Wednesday, April 9, 2014

I'm Hooked!


     I had the privilege to attend a clinic with a seasoned product representative from Werner Paddles. I was shocked at the amount of information that I was able to take away from an hour and a half clinic. Every single contour, curve, and ridge on a Werner paddle serves a purpose. 

     The Werner backstory on the new Hooked line of paddles is a simple, yet interesting one. They went to various kayak fishing tournaments, paddle sport shows, and generally anywhere that kayak anglers gather to get feedback on what anglers really want out of their paddle. I think the final conclusion was a little bit of a surprise to them, and a bit unexpected. People didn't mention rulers on the paddle shaft or line hooks molded into the blade as necessary features needed on their paddles. The main consensus was that people wanted simply a high quality paddle to get them to the fish the fastest, and the easiest. That was it. Simple enough, no gimmicks or flash, just a high quality paddle. The best part for Werner is that they already have some of the best paddles on the market. 

     Something that I thought was very interesting was the fact that a guy will walk into a kayak shop and drop $1,500 on a high quality, name brand kayak, but will walk out with a $50 aluminum paddle. When you stop and really think about it, the kayak is pretty, comfortable to sit in, has neat features that we like as anglers, but unless it has a pedal system, all it does is float in one spot. It makes no sense to go all out on the kayak and skimp on the paddle. The paddle is essentially your motor, and we all know a good motor is what gets your kayak from point A to point B. 

     Werner has several key features, that I think set them apart from the other quality brands. First is their Smart-View Adjustable Ferrule system. This adds life to a kayak paddle that will inevitably take a beating over the course of its life. There are no collars to wear out our bulky buttons to push that can eventually halt use of a paddle long before the blades wear out. Large push buttons leave a little wiggle room in the paddle shaft that can decrease its effectiveness, but Werner's system has a tight fit that makes the paddle feel like one solid shaft. Another key feature that I find important is their blade dihedral and buoyancy. The dihedral allows for water to flow evenly off the paddle on a stroke and prevents water "confusion" that will cause a flutter of the paddle on each stroke, resulting in faster shoulder fatigue. The blade buoyancy also slows fatigue by assisting on the back end of a paddle stoke to pop out of the water. Go to Werner Paddles key features page to learn more about the science that elevates the performance of these paddles.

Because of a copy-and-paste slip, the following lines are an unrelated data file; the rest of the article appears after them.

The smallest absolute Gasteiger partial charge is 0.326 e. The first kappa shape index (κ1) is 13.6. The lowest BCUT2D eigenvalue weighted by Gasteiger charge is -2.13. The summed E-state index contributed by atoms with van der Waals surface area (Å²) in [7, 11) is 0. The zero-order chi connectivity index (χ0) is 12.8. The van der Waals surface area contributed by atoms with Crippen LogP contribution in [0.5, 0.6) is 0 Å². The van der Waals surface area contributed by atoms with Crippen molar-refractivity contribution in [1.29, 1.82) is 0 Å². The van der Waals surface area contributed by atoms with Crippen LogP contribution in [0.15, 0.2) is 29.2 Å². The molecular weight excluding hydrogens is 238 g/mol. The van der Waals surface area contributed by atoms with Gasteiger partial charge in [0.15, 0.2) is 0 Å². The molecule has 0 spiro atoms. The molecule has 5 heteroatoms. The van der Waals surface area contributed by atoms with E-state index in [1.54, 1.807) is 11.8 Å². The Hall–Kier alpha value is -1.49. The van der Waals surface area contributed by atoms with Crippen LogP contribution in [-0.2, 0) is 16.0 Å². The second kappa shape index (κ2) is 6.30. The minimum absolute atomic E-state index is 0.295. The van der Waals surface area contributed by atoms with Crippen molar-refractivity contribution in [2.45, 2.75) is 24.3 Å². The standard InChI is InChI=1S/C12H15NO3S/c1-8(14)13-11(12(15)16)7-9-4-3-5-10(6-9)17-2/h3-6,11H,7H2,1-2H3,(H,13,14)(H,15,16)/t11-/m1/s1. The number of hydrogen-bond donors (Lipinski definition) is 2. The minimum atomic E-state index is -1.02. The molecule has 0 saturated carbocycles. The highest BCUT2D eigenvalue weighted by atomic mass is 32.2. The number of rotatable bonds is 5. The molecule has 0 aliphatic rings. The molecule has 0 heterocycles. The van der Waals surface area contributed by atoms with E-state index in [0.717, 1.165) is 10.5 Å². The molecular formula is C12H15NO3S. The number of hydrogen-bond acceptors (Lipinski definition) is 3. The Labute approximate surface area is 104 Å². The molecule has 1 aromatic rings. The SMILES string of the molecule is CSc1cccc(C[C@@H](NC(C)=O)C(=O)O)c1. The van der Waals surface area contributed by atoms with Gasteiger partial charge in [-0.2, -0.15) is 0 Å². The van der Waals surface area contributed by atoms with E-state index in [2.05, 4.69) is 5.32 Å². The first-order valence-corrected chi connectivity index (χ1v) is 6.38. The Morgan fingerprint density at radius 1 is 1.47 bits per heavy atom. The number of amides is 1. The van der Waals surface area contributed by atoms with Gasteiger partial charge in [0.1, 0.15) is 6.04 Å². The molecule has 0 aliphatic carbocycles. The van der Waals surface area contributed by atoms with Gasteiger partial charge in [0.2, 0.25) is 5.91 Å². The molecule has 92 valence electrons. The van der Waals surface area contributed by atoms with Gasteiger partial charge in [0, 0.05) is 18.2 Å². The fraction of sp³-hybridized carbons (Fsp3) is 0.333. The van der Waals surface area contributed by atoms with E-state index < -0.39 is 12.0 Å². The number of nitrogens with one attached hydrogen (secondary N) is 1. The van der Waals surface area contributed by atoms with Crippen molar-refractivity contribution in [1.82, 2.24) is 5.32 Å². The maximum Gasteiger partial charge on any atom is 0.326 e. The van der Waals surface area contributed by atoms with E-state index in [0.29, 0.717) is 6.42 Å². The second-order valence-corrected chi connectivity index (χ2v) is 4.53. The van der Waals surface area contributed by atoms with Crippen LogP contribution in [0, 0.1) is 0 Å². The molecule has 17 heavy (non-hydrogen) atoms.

The most important part of selecting a paddle is taking into account your budget, paddling stroke, dimensions of your kayak, and swing weight. The swing weight test is a very helpful test that easily shows you how the paddle will pull through the water, and can be very helpful when deciding between multiple paddles. The very knowledgable and helpful staff at Mariner Sails of Dallas can assist you is finding your perfect paddle. On average it takes a paddler 1,000 strokes to go one mile (depending on the paddlers ability), if you add 4 ounces with a heavier paddle it's like carrying an extra 250 pounds per mile.Werner makes a paddle for every style and every budget, see which one works best for you.


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